Nikon D70, ISO 200, ƒ/3.5, 1sec, 18mm focal L. @42 MPH, ~0.8mi from prev photo, map

CA 108 — The trees are really starting to thin out and the rocks are getting more baren.

Nikon D70, ISO 200, ƒ/3.5, 1/800sec, 18mm focal L. @38 MPH, ~0.7mi from prev photo, map

The fun part of Sonora pass is that it is cut along a path that made it easy to build the road, but did almost nothing to make it an “easy” road to travel on. Well, that is, unless you’re on cycle that loves corners and has enough pep to power through 10K ft elevations with ease — a naturally aspirated engine is only making ~2/3′s of the power it does at the at sea level (all else being equal).

CA 108 — Not the steepest section, but, getting there.

Nikon D70, ISO 200, ƒ/4.0, 1/500sec, 18mm focal L. @27 MPH, ~314ft from prev photomap

CA 108 — Getting close to the top.

Nikon D70, ISO 200, ƒ/4.0, 18mm focal L. @45 MPH, ~3.9mi from prev photo, map

After this, I put the camera away and enjoyed the ride down. Always takes more focus going down, what with gravity doing all it can to keep the speed up for you, even if you don’t want it.

CA 108 — Time to go down…

Nikon D70, ISO 200, ƒ/3.5, 1/320sec, 18mm focal L. @10 MPH, ~1.9mi from prev photo, map

At the bottom of the grade, just before getting to US 395, there’s a Marine training complex complete with a short helicopter runway next to the road. Never once seen any action here, but, I suppose I’ve never made the trip during a weekday either.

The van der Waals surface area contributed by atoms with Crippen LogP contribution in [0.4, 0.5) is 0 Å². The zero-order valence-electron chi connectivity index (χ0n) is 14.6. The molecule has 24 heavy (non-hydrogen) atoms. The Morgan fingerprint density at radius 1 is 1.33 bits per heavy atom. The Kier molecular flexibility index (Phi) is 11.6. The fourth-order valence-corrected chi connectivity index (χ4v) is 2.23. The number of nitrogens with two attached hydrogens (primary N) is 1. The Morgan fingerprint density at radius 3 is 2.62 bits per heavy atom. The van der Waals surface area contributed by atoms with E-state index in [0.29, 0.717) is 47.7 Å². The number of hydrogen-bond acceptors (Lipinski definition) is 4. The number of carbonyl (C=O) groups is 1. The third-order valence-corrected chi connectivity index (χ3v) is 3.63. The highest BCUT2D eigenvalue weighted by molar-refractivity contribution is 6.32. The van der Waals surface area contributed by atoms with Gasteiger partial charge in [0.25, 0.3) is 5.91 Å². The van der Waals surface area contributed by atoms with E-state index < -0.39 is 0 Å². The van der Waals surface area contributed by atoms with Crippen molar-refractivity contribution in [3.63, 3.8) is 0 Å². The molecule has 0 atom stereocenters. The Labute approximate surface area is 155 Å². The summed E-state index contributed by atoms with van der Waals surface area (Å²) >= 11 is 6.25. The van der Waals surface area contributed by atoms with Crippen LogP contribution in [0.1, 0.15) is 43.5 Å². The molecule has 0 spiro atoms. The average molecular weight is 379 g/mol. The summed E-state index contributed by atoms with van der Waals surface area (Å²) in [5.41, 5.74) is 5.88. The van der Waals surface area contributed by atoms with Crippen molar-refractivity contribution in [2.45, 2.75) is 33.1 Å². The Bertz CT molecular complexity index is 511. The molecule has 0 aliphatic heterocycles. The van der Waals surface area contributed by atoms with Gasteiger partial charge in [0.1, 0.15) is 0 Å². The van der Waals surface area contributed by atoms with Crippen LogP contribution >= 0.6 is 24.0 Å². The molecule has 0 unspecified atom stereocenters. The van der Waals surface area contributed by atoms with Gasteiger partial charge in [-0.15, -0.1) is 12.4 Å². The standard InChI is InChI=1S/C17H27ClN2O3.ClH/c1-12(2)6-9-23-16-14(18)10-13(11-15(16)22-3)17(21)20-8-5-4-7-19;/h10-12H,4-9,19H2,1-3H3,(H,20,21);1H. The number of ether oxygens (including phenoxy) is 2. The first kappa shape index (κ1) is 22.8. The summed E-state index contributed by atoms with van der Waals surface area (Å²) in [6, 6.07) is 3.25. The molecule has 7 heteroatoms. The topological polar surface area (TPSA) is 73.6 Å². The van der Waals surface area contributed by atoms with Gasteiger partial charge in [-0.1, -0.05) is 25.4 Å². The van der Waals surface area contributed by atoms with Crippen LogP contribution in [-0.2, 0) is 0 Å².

CA 108 — USMC Mountain Warfare School

Nikon D70, ISO 200, ƒ/4.0, 1/640sec, 31mm focal L. @60 MPH, ~6.5mi from prev photo, map

US 395 — Just turned south off 108.

Nikon D70, ISO 500, ƒ/4.5, 1/400sec, 52mm focal L. @58 MPH, ~3.9mi from prev photo, map

Heading through Devil’s Gate Pass — Picturesque place to build a house. Must be brutal in the winter…

Nikon D70, ISO 500, ƒ/4.2, 1/1000sec, 34mm focal L. @74 MPH, ~4.5mi from prev photo, map

I’d come across patches of wet roads, but, never got any rain. Heading into Bryant, I was enjoying the rainbow left behind, even though the radar detector was pleading with me to slow down. Turns out, it was just a mobile “your speed is” trailer parked on the edge of town. But, there is a CHP shop in town, so, I wasn’t taking any chances.

Spotty patches of rain — terrible picture